It’s 5:00 somewhere! Time for cocktails on the veranda!! Don’t you love spring? 🙂

This is such a busy but exciting season. There is much to do in the garden: cutting back deadwood, dividing crowded perennials, mulching beds, fertilizing plants and trees, etc. Please don’t forget your street trees. Everywhere I look, plants including weeds are popping up like crazy. I’m just grateful to see any sign of life after that lonnnnnng winter. So, weeds: you are safe for now. Though I’ll get you soon…..after I enjoy my margarita.

Pansies are one of my favorite early spring annuals – they are cheerful, hardy and easy to grow. This year, I’ve planted small white pansy flowers in the footed urns. These small flowers, just a little bigger than Johnny-Jump Up Violas, suit the scale of the urns.
The 16 European hornbeams, planted in groups of 4, are starting to leaf out. Even without foliage, they are striking with their graphic, twiggy form. But it’s a relief to see that they’ve made it through another winter.

BELOW: A few days later, the other 8 Hornbeams on the north side are filling in nicely.

The boxwood balls are also flushing out. Soon they will be covered in chartreuse-green like the hornbeams.
Speaking of green, the lawn is looking very lush. I love the stripes after it is freshly mown. Tom gets all the credit here! To keep the grass from meandering into the walkways and beds, he installed metal edgers.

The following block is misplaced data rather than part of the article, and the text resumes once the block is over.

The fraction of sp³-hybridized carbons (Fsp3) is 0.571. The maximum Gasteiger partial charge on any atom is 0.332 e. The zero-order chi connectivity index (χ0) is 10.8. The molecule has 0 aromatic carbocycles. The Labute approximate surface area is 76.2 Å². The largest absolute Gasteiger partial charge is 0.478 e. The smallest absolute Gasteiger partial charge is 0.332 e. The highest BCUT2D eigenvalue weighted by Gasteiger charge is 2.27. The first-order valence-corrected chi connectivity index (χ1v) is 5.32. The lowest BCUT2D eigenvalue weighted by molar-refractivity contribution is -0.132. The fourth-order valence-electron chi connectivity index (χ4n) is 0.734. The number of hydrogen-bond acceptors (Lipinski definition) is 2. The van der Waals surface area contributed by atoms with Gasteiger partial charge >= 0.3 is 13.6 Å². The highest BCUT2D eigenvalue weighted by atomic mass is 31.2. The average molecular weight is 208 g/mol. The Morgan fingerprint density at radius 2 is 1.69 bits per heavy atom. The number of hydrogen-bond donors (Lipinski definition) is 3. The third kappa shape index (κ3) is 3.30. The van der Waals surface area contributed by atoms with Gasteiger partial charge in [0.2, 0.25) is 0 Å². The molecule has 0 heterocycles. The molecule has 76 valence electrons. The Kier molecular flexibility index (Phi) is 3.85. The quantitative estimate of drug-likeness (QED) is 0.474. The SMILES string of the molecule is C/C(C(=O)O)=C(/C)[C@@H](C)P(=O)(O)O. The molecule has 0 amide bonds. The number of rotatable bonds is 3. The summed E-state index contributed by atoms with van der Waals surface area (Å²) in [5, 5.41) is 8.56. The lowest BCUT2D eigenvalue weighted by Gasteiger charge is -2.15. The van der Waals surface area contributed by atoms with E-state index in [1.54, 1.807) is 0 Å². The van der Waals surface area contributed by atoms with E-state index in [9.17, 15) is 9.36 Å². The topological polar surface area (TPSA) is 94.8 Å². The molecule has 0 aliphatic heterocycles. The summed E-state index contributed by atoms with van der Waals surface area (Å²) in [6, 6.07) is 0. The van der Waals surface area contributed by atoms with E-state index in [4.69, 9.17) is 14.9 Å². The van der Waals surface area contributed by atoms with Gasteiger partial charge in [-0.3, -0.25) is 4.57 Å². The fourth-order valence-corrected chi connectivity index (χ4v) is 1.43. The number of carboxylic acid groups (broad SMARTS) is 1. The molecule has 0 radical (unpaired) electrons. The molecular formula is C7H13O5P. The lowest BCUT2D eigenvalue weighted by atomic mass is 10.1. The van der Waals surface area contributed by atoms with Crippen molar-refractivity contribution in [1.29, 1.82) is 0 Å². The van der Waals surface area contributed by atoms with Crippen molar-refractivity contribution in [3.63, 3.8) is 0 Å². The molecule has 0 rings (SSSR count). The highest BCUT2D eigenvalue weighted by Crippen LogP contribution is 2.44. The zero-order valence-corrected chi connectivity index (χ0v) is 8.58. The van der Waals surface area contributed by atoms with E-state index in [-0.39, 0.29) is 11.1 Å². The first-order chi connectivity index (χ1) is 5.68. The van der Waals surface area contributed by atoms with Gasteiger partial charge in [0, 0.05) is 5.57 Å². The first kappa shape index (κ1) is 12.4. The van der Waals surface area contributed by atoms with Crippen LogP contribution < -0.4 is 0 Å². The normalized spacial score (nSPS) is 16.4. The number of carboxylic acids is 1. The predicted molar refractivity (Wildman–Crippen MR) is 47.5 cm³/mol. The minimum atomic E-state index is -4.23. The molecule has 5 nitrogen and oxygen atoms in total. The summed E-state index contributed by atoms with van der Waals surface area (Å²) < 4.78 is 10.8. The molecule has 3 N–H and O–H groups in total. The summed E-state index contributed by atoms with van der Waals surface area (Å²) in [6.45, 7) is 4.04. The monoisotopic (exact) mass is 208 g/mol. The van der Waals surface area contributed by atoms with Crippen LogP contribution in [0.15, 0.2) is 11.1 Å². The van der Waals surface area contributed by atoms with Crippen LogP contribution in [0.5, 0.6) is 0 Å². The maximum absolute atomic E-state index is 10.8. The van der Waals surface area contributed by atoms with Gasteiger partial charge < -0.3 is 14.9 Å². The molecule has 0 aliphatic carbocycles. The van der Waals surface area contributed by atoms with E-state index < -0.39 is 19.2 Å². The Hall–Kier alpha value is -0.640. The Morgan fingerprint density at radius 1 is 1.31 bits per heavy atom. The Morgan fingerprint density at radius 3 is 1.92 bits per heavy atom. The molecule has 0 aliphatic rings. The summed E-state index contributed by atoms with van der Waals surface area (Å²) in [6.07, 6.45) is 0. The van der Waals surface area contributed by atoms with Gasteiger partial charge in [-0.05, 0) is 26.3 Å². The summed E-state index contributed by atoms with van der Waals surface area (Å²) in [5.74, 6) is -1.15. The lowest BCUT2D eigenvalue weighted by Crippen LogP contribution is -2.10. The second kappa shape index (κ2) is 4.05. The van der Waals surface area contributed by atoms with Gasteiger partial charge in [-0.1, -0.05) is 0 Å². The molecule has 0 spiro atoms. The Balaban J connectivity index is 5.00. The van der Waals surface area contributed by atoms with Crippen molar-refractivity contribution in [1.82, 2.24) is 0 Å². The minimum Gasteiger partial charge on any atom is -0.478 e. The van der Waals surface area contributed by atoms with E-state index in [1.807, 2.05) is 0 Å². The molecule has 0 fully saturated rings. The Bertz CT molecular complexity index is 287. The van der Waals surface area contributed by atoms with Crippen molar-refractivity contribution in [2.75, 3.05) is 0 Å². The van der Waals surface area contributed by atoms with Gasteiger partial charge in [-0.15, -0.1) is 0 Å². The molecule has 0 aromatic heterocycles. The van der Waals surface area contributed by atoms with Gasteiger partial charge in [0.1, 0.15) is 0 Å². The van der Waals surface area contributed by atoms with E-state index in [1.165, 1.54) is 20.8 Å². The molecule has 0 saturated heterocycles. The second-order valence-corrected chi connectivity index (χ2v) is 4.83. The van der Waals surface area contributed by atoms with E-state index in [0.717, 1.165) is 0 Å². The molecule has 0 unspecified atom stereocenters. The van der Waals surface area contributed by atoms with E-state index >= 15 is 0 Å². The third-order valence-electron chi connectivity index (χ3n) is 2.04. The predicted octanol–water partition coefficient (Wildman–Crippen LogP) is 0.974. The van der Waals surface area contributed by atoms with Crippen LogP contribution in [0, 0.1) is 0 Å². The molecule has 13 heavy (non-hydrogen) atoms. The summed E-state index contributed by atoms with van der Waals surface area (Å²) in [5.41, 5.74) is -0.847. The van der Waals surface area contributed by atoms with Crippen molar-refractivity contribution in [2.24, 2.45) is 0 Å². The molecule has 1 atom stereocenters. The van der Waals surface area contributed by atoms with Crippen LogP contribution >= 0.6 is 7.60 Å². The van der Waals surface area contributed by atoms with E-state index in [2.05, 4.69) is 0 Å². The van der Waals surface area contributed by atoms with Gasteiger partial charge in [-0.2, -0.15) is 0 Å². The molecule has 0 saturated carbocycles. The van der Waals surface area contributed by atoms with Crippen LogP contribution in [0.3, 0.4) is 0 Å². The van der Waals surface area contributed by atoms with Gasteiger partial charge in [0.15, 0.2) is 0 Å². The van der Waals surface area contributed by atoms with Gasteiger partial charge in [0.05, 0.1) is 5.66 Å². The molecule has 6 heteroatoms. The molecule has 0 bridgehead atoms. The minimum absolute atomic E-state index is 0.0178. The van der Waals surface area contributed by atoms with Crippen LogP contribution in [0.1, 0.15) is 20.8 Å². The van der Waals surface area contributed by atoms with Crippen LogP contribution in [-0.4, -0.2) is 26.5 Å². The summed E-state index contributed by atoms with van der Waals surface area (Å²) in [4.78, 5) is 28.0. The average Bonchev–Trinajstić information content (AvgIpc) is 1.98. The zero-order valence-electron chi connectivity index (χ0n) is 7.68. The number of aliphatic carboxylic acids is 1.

A closer look at a 4″ high metal edging strip – about 3″ is buried in the ground.

I don’t think I’ve ever shown the street side of our Nellie Stevens holly hedge. Each April, hundreds of white Narcissus Thalias bloom in these terraced beds. After the flowers have finished their show, the foliage gets hidden by liriope plants.
With star-shaped flowers in pristine white, Thalia is an heirloom Narcissus that has enchanted gardeners since 1916.
Behind the cedar gate is the courtyard garden. The row of crape myrtles is still bare. Notice they are pollarded – pruned at the same height each year for size control. Pollarding or topping off crape myrtles is quite controversial – some refer to it as “crape murder.”
Step inside for a pop of sunshine courtesy of mini Tete-a-Tete daffies. These early bloomers are the perfect way to welcome spring. Panda, our regal 16-year-old Tibetan Terrier, thinks so!
 Here are 2 photos of this same courtyard taken in previous Aprils – note the crape myrtles were not pruned.
Lastly, we have mischievous Mocha, another TT, frolicking in a bed of perwinkles 🙂 Can you believe she is almost 15?
Cheers to another garden season!
Loi, Tom, Panda and Mocha